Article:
There was even a sauna ‘box’ where I went to warm up a bit.
Now this is how you holiday in Levi.
In the main reception building you can find a restaurant complete with typical Scandinavian design and I’m sure, delicious food (didn’t have time to try but the tea and biscuits were great).
Because of its remote location away from artificial light, the Northern Lights Ranch offers the best chance to experience the Aurora Borealis.
How about going to a Scandinavia festival while you’re there?
Do you need some accommodation in Levi?
Take a look at some of the great places on Airbnb to find somewhere really unique.
5. See the Northern Lights
If the Northern Lights Ranch ‘apartments’ are a little out of your price range, that doesn’t mean you have to miss out on the Northern Lights altogether. There are other ways you can see Aurora Borealis (the fancy name for it).
You can do a do a boat trip, see them on snowmobile, or even watch them with reindeer.
If you go in the depths of winter, sometimes the lights can make an appearance as early as 5pm but in general you’re more likely to catch a citing between 8pm and 1am anytime between August and April. Levi clocks about 200 sightings a year so here’s hoping you’re lucky.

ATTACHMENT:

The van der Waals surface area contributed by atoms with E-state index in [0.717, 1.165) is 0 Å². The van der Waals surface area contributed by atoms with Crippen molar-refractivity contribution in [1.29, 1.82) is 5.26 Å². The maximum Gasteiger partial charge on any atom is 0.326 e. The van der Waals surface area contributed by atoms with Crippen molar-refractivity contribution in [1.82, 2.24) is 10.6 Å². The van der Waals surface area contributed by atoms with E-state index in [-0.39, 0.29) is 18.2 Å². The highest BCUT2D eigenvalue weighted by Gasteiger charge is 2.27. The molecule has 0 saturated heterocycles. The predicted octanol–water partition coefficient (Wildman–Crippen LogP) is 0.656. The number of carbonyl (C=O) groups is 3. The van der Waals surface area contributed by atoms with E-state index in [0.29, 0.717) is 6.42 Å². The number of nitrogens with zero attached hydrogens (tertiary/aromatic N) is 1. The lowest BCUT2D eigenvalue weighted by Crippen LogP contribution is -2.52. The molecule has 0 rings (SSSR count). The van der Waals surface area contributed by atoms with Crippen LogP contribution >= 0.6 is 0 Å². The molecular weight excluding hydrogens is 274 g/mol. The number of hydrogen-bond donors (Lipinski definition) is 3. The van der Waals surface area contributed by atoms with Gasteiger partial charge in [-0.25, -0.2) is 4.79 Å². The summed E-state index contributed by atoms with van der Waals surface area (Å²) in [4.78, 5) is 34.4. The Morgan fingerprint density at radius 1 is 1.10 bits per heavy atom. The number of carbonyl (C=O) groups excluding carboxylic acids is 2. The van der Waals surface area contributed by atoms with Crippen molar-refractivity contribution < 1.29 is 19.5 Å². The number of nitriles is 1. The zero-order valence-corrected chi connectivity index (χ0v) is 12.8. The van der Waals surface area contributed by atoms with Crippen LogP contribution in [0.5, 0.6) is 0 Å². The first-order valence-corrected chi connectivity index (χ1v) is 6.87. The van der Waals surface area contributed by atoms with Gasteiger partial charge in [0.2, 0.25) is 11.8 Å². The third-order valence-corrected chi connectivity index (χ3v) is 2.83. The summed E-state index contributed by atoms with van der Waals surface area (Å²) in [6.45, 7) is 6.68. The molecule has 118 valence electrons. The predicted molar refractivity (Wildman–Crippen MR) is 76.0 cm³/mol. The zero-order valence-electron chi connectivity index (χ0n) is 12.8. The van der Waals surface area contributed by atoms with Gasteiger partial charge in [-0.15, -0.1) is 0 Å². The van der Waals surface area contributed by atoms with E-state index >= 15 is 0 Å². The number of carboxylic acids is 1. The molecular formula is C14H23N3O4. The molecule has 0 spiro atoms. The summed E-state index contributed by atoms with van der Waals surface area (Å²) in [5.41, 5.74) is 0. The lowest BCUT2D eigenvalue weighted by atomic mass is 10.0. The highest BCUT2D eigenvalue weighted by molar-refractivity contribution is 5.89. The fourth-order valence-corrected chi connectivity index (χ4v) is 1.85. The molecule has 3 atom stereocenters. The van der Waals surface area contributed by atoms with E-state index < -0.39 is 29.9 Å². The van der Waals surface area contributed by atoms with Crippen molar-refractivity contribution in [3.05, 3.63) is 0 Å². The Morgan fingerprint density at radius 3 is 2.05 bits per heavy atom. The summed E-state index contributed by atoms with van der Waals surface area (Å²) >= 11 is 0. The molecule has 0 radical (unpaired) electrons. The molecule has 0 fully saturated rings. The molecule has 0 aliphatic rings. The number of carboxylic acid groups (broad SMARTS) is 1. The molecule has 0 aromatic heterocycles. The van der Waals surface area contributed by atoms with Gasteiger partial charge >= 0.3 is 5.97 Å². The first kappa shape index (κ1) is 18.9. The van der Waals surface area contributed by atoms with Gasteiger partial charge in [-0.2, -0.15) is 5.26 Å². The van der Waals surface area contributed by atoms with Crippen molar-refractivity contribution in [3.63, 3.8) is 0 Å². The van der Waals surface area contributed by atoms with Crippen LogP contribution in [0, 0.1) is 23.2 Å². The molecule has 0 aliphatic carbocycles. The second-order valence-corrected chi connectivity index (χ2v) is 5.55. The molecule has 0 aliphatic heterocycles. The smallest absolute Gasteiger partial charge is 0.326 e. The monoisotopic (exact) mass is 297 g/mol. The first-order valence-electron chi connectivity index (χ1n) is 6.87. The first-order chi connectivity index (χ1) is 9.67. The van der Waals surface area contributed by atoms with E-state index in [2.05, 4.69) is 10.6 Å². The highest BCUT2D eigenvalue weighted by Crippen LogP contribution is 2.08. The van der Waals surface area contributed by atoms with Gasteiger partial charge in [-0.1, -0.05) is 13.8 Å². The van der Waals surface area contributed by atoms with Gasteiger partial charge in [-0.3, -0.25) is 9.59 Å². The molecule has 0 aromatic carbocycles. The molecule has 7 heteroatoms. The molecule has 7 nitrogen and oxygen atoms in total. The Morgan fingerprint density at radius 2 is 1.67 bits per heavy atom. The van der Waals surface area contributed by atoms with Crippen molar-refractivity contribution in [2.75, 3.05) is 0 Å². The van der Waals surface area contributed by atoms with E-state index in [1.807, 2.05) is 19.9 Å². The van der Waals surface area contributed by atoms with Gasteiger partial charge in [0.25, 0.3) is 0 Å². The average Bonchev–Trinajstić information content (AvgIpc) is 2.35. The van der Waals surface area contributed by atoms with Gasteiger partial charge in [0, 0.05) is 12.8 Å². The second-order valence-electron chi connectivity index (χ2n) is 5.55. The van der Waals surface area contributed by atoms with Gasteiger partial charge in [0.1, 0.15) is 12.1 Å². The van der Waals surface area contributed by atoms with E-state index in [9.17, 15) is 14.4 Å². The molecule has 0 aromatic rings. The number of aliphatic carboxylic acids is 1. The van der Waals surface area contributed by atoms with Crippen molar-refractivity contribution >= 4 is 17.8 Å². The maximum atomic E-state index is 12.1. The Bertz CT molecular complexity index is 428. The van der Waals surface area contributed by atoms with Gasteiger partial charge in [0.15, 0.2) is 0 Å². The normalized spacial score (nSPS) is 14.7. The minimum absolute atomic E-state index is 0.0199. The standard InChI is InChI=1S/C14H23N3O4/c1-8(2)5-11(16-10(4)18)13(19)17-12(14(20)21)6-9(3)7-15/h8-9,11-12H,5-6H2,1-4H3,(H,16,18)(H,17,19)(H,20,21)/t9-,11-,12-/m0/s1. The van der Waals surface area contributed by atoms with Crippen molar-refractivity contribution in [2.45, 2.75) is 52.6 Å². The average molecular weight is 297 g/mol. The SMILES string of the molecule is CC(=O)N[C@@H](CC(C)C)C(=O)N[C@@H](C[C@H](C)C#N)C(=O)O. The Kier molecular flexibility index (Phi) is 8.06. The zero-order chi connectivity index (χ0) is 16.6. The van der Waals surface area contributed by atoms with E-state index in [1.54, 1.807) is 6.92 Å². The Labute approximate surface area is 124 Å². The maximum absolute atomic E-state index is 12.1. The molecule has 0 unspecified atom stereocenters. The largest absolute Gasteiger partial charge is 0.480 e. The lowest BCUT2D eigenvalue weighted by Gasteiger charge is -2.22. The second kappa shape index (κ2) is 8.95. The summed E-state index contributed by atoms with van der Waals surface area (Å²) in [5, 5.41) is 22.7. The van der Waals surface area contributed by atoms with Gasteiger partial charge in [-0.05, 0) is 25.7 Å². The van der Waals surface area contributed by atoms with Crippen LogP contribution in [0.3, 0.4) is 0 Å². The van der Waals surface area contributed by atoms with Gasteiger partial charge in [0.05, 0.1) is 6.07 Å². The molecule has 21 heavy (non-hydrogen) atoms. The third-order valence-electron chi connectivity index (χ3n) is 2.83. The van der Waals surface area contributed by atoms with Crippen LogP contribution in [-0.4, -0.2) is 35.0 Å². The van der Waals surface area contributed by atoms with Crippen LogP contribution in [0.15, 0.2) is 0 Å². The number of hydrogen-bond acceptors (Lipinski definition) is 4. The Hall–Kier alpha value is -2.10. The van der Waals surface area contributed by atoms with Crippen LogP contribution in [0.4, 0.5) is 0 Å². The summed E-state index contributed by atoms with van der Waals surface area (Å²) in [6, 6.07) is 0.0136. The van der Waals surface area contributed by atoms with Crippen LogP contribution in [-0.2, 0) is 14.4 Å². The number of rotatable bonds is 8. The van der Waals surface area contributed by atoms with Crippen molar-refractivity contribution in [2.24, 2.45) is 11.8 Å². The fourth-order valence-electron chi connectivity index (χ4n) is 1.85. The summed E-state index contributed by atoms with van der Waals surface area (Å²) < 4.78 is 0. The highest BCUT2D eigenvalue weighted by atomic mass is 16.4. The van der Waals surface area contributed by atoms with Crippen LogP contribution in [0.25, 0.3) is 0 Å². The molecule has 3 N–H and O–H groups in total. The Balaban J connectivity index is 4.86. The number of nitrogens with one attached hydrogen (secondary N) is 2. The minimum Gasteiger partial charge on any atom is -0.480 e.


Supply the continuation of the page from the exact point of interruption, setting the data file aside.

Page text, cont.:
Seeing the Northern Lights is pretty much my dream. One day.
6. Go skiing and then drink hot chocolate
We went skiing in Levi Lapland, at the same time as there was a super important race – the Visma Ski Classic Ylläs-Levi. A long distance ski race.
To be completely honest, I didn’t have a clue what was going on.
However, I did have a great time skiing the slopes at my own speed. Some of my group were more advanced than me, and some less, so I went off on my own for a while and had a great time exploring.
I did meet with Monica for a hot chocolate at the top of the slope though, had to be done. We sat on a deck chair admiring the view. Dreamy.
From what I could tell the ski resort in Levi was suitable for all skills and had plenty of space, despite it being such an important week in the Finnish ski calendar.